One mega-fan shares her experience finally getting in the saddle.
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Credit: Peloton

About five months into the actual dumpster fire that was 2020, I signed up for a free trial of the Peloton app. We were eight weeks into a mandated lockdown in the Bay Area, and as a fitness class junkie, I was going more than a little stir crazy without the comfort, community, and encouragement of my awesome instructors and fellow classmates.

My boyfriend and I were sharing the cramped quarters of his one-bedroom apartment, so there certainly wasn't space for any gym equipment, but my sister tipped me off to the fact that Peloton was not only offering a three-month free trial to all new members at that time but that the platform offered a slew of classes such as cardio, strength, and outdoor runs that didn't require any of the brand's large fitness equipment.

Needless to say, I downloaded the app and quickly fell deep into the Peloton universe. Fast-forward, and now more than a year and a half later, I can pretty much answer any question anyone has about anything Peloton-related.

But while I was a total sucker for all the classes, instructors, and even the merch, after a few months of non-equipment modalities, the FOMO I was experiencing over all those missed bike workouts was real. (Related: The Best Peloton Instructor to Match Your Workout Style)

I initially dipped my toe into the cycling waters by forcing my poor boyfriend to prop up his road bike on an indoor trainer — the ultimate irony considering I, a lifelong indoors kid, can't even really ride a bicycle outside all that well. My first two classes (Tunde Oyeneyin and Alex Toussaint's 30 min Beyoncé Two for One Ride and Robin Arzón's iconic pregnancy announcement class) got me hooked. But the experience also made me realize that the road bike would not do.

In an eternal attempt to pinch pennies, I bought a Schwinn ic4 and dove deep into Facebook groups, Reddit threads, and more, figuring out how to calibrate my bike to the Peloton app for an authentic-ish experience. The hack worked fine (with a third-party cycling app such as Kinetic, you can actually track your pedaling cadence on almost any bike), but it wasn't the real deal. So when Peloton generously offered to let me try their newest model — the Peloton Bike+ — I jumped at the chance! (Related: The Best Peloton Bike Alternatives On Amazon, According to Reviews)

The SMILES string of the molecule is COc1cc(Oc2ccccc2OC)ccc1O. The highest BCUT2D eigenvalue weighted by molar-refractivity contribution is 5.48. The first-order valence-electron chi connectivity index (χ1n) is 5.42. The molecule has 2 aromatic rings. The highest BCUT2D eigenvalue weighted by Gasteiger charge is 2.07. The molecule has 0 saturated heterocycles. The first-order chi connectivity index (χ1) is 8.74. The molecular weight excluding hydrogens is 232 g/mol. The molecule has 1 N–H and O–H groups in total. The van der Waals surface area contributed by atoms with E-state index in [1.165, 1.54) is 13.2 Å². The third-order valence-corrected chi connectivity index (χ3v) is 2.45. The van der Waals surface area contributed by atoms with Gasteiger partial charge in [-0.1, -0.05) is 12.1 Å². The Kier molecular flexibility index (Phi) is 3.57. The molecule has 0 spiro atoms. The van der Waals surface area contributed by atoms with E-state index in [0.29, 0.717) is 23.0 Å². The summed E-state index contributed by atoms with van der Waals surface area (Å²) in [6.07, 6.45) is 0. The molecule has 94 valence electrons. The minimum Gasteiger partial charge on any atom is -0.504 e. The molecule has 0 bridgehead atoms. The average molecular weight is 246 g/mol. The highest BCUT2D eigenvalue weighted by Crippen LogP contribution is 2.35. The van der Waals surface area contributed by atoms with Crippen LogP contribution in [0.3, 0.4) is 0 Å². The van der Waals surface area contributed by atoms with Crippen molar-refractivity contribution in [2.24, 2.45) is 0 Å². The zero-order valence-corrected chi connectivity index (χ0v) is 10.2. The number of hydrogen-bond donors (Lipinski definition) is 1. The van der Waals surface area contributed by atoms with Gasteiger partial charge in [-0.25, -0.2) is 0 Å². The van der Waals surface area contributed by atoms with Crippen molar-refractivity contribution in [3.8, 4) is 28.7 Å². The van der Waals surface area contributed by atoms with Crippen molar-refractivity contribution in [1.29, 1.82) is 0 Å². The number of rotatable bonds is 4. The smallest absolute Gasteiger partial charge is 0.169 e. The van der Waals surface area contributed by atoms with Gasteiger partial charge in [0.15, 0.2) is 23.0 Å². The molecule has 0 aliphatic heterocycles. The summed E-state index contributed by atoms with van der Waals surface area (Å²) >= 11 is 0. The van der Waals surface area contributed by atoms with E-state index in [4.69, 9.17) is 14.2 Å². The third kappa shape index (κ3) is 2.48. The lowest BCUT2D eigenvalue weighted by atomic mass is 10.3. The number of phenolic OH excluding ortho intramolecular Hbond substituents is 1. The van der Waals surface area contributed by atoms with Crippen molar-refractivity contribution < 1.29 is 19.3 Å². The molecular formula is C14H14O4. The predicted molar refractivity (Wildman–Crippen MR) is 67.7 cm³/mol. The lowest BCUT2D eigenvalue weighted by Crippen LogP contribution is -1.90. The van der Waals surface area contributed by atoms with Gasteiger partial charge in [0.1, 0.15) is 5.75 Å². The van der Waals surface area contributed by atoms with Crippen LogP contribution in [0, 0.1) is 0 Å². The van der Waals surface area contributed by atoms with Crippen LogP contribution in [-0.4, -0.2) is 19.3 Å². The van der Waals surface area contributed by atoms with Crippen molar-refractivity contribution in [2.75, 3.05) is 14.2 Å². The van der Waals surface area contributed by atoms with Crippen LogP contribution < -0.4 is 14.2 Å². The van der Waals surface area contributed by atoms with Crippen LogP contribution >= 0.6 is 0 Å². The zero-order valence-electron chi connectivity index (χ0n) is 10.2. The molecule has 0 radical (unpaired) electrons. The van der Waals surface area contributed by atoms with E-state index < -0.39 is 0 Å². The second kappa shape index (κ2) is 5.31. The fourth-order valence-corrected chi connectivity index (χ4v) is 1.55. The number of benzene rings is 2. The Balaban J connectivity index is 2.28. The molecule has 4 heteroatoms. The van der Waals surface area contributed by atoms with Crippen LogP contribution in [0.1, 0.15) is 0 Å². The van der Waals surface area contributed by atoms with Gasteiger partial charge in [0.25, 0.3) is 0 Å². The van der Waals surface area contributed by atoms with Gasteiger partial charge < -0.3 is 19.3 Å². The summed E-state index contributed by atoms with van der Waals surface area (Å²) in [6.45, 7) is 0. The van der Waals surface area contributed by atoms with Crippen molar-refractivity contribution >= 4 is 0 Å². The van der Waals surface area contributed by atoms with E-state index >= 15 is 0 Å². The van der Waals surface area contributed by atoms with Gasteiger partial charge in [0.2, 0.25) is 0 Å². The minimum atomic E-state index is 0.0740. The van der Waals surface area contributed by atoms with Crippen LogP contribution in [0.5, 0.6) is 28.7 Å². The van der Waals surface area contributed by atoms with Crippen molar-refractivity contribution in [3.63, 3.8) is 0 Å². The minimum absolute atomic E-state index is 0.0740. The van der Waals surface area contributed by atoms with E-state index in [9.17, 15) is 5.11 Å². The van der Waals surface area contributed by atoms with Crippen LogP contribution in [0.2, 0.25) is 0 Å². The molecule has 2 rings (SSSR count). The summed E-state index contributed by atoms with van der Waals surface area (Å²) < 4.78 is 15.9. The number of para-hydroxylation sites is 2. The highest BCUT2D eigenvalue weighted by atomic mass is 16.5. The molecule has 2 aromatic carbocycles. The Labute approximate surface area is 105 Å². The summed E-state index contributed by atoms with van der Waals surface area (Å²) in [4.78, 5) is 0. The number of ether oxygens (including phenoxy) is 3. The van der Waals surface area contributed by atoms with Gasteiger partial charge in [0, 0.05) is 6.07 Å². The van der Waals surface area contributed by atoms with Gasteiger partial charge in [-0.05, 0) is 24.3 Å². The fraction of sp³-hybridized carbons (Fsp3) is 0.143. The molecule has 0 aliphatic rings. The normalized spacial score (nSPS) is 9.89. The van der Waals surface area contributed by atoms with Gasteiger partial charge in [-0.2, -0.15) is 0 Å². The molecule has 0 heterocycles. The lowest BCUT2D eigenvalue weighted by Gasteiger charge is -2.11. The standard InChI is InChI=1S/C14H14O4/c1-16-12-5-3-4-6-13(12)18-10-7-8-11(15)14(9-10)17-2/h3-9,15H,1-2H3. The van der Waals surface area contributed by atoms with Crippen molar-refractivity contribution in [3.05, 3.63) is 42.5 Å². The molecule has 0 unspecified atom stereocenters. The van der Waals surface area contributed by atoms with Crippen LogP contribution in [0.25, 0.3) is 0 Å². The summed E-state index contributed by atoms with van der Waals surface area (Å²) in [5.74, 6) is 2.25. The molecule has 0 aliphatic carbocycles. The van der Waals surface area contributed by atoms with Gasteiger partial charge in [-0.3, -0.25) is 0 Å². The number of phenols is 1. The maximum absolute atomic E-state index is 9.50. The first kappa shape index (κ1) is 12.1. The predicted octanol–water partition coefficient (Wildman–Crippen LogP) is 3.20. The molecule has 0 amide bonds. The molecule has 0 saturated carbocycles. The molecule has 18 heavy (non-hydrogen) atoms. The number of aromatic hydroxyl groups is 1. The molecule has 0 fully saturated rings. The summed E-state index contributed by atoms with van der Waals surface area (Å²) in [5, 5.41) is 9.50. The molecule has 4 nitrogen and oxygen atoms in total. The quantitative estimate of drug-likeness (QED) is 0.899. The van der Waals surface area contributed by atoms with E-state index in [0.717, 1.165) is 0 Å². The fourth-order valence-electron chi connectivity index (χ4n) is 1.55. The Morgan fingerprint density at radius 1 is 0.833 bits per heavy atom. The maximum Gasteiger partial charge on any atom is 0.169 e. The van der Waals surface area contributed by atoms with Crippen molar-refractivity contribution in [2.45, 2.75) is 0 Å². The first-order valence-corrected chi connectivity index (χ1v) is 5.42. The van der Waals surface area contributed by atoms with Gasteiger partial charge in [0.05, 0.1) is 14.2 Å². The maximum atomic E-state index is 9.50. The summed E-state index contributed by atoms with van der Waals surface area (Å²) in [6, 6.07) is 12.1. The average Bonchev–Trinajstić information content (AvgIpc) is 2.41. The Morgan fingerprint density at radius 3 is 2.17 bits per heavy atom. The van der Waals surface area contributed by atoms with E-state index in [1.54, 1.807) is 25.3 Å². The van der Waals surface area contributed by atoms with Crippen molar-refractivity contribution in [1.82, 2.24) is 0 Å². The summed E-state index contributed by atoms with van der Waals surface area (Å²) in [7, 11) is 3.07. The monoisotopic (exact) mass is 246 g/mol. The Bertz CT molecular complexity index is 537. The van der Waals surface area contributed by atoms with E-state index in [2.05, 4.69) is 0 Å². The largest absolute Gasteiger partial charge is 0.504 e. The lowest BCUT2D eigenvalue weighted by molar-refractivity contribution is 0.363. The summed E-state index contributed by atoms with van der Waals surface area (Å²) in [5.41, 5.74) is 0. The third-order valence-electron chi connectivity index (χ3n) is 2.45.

Now, a month into my Peloton Bike+ journey, I can say with certainty that there is no going back.

The first thing you'll notice about Peloton equipment is how — to put it simply — nice it is. The construction of the Peloton Bike+ is sleek, sturdy, and just looks elegant. And while aesthetics absolutely don't guarantee a great fitness experience, the beauty of the Peloton Bike+ definitely translates to its functionality.

For diehard Peloton devotees such as myself, the design of the Peloton Bike+ just makes sense, and that's not necessarily the case with knockoffs. If you're a fan of Intervals and Arms classes, for example, having those light dumbbells sit directly below the saddle is an invaluable convenience (they were inexplicably located below the handlebars on my former bike, which made transitions anything but smooth). The water bottle holders on the Peloton Bike+ are also mercifully out of knee-knocking range (another weird design snafu common on other models) and the handlebars feel ergonomically fit for a smoother, more well-aligned ride.

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Credit: Peloton